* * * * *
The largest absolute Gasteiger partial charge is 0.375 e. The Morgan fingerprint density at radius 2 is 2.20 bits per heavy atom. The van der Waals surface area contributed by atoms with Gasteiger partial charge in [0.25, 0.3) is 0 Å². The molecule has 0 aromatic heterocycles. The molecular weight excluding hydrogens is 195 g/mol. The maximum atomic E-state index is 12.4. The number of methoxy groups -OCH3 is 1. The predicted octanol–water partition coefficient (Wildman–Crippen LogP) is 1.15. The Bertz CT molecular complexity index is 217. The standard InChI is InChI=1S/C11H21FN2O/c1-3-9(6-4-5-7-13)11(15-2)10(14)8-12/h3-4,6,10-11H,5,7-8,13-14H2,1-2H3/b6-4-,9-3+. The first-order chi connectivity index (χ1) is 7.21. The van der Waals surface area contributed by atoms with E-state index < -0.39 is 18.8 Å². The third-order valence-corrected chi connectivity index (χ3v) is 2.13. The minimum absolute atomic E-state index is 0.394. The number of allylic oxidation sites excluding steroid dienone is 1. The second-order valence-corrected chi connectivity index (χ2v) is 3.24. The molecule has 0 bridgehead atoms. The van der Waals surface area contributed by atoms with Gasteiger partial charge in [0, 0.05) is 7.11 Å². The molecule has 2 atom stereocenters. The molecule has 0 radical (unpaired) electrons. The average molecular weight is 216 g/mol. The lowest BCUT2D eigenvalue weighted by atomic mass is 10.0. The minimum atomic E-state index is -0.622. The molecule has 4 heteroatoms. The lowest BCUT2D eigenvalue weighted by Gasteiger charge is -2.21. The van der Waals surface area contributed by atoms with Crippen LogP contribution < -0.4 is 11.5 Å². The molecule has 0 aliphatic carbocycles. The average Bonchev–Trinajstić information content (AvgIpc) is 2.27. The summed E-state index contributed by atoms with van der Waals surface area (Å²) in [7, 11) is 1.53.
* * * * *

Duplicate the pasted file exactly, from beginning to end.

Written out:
The largest absolute Gasteiger partial charge is 0.375 e. The Morgan fingerprint density at radius 2 is 2.20 bits per heavy atom. The van der Waals surface area contributed by atoms with Gasteiger partial charge in [0.25, 0.3) is 0 Å². The molecule has 0 aromatic heterocycles. The molecular weight excluding hydrogens is 195 g/mol. The maximum atomic E-state index is 12.4. The number of methoxy groups -OCH3 is 1. The predicted octanol–water partition coefficient (Wildman–Crippen LogP) is 1.15. The Bertz CT molecular complexity index is 217. The standard InChI is InChI=1S/C11H21FN2O/c1-3-9(6-4-5-7-13)11(15-2)10(14)8-12/h3-4,6,10-11H,5,7-8,13-14H2,1-2H3/b6-4-,9-3+. The first-order chi connectivity index (χ1) is 7.21. The van der Waals surface area contributed by atoms with E-state index < -0.39 is 18.8 Å². The third-order valence-corrected chi connectivity index (χ3v) is 2.13. The minimum absolute atomic E-state index is 0.394. The number of allylic oxidation sites excluding steroid dienone is 1. The second-order valence-corrected chi connectivity index (χ2v) is 3.24. The molecule has 0 bridgehead atoms. The van der Waals surface area contributed by atoms with Gasteiger partial charge in [0, 0.05) is 7.11 Å². The molecule has 2 atom stereocenters. The molecule has 0 radical (unpaired) electrons. The average molecular weight is 216 g/mol. The lowest BCUT2D eigenvalue weighted by atomic mass is 10.0. The minimum atomic E-state index is -0.622. The molecule has 4 heteroatoms. The lowest BCUT2D eigenvalue weighted by Gasteiger charge is -2.21. The van der Waals surface area contributed by atoms with Crippen LogP contribution < -0.4 is 11.5 Å². The molecule has 0 aliphatic carbocycles. The average Bonchev–Trinajstić information content (AvgIpc) is 2.27. The summed E-state index contributed by atoms with van der Waals surface area (Å²) in [7, 11) is 1.53.